At the World Economic Forum in Davos, Switzerland, last January, British Prime Minister Tony Blair announced that one of his top priorities as chairman of the Group of Eight industrialized countries would be to rally the G8 to action on global warming. Unspoken in that announcement, but obvious to all, was Blair's intention to target President George W. Bush, who in 2001 withdrew the United States from the Kyoto Protocol regulating greenhouse gas emissions.
As world leaders convened last July, there was much anticipation over what kind of agreement the G8 would reach. By the end of the summit, it was clear that Blair's hopes had been dashed. The White House succeeded in so watering down the G8's communiqué on global warming that it ended up being weaker than the statement President Bush's father had signed 13 years before.
Then, in August, the White House announced its alternative to the Kyoto Protocol: the Asia-Pacific Partnership for Clean Development and Climate. A Downing Street official characterized the agreement — secretly negotiated by the United States, China, India, Japan, South Korea, and Australia — as "a slap in the face" designed to undermine Kyoto.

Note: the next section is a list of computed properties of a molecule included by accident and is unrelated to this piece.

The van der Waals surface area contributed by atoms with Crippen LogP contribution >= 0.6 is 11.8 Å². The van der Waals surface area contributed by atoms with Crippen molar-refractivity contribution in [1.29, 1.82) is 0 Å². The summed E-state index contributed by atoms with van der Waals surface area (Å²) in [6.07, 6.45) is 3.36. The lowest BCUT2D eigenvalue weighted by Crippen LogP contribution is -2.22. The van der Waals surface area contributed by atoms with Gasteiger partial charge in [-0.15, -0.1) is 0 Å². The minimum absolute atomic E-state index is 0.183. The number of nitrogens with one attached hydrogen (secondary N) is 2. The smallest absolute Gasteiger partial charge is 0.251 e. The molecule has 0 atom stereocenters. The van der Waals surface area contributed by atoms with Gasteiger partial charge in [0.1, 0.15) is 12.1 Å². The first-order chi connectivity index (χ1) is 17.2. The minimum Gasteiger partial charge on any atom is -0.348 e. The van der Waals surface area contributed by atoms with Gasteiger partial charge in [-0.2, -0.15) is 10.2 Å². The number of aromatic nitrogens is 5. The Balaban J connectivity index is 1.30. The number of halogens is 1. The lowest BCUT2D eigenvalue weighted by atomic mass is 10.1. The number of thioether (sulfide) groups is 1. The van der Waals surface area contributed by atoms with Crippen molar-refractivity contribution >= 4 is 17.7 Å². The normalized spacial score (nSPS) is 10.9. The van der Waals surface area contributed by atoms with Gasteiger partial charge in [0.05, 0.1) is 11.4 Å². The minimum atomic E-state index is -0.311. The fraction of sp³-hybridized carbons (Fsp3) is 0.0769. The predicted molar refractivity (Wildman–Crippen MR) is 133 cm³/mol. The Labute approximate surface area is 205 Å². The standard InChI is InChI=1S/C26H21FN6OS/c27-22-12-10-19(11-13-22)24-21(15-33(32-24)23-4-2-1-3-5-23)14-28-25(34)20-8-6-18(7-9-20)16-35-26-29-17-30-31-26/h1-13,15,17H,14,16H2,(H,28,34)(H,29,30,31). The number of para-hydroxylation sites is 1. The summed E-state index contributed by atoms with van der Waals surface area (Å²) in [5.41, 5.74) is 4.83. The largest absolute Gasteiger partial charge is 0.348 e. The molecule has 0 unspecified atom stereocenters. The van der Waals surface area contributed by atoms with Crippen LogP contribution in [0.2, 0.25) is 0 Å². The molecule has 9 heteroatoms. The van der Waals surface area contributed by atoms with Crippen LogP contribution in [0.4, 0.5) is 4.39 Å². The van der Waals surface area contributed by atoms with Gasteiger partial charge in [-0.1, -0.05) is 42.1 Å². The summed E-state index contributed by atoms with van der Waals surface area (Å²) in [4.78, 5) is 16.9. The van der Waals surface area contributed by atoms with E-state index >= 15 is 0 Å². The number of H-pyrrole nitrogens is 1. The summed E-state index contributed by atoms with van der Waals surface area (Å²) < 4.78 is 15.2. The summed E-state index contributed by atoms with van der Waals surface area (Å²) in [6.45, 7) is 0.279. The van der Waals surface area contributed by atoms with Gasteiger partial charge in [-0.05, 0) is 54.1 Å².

But rather than continuing to duke it out publicly with Bush, Blair changed his tune. In late September the prime minister said that he hoped the nations of the world would "not negotiate international treaties" in the future — a 180-degree change of rhetoric in less than 60 days.
For environmentalists and others, the episode was evidence of Blair's weakness and Bush's isolationism. As with his support for the invasion of Iraq, Blair had once again failed in his attempts to finesse the Bush administration. Bush, for his part, had once again demonstrated a brazen disregard for multilateral action, the international community, and the future of the planet.
But the stalemate over addressing global warming highlights the failure of neither Blair nor Bush but rather of environmentalism and the politics of limits. Global warming did not have to be, a priori, an "environmental" issue. It was made so by environmentalists who understood global warming originally not so much as an impending global crisis that needed to be addressed by any means necessary but rather as a powerful new argument for restricting activities (e.g., driving cars and burning fossil fuels) that they already wanted to restrict. As such, the solutions to global warming were, from the very start, conceived of as limitations and restrictions — the approach that lies at the heart of the Kyoto Protocol and virtually every other effort to address global warming.